De-Medicalizing Death

Interesting.  Just read an article from the Health Affairs blog of a UCLA study on assisted dying practices. They found:

…[A]s the UCLA committee expected, most of what patients needed was to discuss their feelings about their approaching death and process their grief and sense of loss. This mirrors data from the entire state of California as well as Oregon, which suggest that the distress prompting patients to request these lethal medications primarily stems from their fear over losing control at the end of life. It is not, as many may think, due primarily to physical suffering.

Only a quarter of the patients ultimately went on to ingest the lethal drugs they came requesting. The actual data is more complex: Some who requested this service did not meet the basic requirements to receive it. Others died before they had a chance to ingest the medications. But the staff from UCLA reported case after case in which patients’ goals shifted from wanting to hasten their deaths to deciding to live out the remainder of their lives.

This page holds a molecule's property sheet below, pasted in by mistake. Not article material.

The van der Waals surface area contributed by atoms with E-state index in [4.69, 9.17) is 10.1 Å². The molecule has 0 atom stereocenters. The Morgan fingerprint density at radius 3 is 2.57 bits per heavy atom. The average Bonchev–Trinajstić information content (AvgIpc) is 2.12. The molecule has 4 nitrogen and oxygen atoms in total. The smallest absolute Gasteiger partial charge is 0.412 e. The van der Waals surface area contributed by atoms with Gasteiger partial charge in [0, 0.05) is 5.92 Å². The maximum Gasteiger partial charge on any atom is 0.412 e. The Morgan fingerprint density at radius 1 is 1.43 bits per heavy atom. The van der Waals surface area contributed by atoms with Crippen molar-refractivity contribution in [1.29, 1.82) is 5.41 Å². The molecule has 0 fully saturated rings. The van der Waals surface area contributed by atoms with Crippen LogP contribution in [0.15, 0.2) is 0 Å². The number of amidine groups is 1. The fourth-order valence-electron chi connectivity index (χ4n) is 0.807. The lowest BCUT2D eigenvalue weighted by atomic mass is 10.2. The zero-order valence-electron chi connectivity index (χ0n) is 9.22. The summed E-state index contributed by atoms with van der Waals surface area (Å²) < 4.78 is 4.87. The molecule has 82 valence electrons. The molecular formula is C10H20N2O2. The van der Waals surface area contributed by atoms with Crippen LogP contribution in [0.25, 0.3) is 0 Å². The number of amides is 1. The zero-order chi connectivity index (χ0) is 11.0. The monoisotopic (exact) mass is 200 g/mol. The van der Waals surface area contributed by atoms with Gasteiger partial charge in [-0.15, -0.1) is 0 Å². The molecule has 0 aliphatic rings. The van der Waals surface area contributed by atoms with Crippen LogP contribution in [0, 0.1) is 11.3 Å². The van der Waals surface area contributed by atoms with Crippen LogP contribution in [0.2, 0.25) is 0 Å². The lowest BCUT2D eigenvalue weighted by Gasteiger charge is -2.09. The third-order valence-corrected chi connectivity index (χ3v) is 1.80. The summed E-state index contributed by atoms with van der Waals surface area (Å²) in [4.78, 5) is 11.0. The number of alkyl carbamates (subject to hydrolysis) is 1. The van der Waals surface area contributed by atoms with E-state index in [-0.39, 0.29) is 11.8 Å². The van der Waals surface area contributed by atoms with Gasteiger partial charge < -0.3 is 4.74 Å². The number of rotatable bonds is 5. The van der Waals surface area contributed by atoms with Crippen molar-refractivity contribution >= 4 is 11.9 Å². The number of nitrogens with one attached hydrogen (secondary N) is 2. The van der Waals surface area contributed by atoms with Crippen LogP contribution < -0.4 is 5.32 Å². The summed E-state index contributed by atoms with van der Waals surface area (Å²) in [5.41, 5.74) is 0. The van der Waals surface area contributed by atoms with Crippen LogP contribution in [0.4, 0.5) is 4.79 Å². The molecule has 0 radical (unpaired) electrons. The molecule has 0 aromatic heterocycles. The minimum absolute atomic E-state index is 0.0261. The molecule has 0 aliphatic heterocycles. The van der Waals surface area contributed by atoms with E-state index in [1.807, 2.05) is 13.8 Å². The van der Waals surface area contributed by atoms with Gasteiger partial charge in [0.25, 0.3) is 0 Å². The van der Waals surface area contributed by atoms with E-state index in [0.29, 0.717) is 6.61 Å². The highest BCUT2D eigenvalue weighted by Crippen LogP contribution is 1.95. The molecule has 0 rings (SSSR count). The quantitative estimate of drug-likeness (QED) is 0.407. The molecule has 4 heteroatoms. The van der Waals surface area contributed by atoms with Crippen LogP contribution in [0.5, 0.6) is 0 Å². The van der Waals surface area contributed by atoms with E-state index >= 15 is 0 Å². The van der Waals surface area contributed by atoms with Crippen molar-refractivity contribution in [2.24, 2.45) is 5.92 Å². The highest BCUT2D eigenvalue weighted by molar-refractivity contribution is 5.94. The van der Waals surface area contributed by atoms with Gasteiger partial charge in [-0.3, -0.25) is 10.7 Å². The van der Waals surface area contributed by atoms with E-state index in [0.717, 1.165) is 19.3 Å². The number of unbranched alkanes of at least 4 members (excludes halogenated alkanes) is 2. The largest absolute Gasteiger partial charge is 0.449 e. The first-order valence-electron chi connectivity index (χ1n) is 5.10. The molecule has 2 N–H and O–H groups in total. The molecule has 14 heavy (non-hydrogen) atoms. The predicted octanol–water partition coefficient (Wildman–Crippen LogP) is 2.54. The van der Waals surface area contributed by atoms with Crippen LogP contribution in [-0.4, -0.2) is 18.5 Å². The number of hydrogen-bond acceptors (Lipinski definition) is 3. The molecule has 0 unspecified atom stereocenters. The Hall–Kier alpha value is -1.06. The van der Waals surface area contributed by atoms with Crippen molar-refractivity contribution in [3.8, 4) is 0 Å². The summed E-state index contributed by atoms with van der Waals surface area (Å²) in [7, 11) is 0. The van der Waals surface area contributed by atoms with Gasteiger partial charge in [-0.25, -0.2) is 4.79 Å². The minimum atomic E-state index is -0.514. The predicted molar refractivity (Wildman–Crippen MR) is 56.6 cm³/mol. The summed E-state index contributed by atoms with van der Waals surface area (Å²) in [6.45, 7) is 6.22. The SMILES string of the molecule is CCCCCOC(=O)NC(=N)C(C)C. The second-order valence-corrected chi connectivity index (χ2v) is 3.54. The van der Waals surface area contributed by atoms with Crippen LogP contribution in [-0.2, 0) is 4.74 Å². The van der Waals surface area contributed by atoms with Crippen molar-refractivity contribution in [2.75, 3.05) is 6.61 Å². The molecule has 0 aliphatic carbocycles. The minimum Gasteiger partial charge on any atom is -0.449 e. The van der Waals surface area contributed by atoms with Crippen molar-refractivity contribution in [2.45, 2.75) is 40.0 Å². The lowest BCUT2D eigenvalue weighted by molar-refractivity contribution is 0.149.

This is exactly what I found when I did research in The Netherlands on euthanasia.  Essentially, by talking about what you need at the end of life (your hopes and fears), you find clarity and social connection making the hastening of death unnecessary for many. Healing comes (even at the end of life) in talking through what matters most to you with the people who matter most to you.



The Minka House – A Low-Cost, Backyard Alternative for Someone You Love

Bill Thomas is at it again.  Thank goodness!  After attempting to transform the nursing home from within, he has decided — and I agree — let’s get rid of the nursing home and build something entirely new.  It’s called The Minka House, a modular, one-person, fully-accessible smart home that can be custom ordered and assembled in your backyard, without breaking the bank.  It’s beautiful, wheelchair accessible and might allow you — with home supports — to keep mom or dad close to you but living independently on their own terms and in their own space.


Building on the tiny house movement, the backyard-guest house approach to aging is an idea that’s been gaining traction and one worth taking a closer look at.  This home is a modular design that can be customized, then placed in a shipping container and shipped anywhere in the world.  You choose the layout for your home and then 3-D technology is used to “print” your home using standard building materials.  On arrival it can be assembled in a matter of days with regular hand tools.

It is a simple one bedroom/efficiency that is fully wheelchair accessible with a row of windows across the front.  The interior is simple and clean and you can make it your own.

To learn more, listen to this podcast or contact Build My Minka House.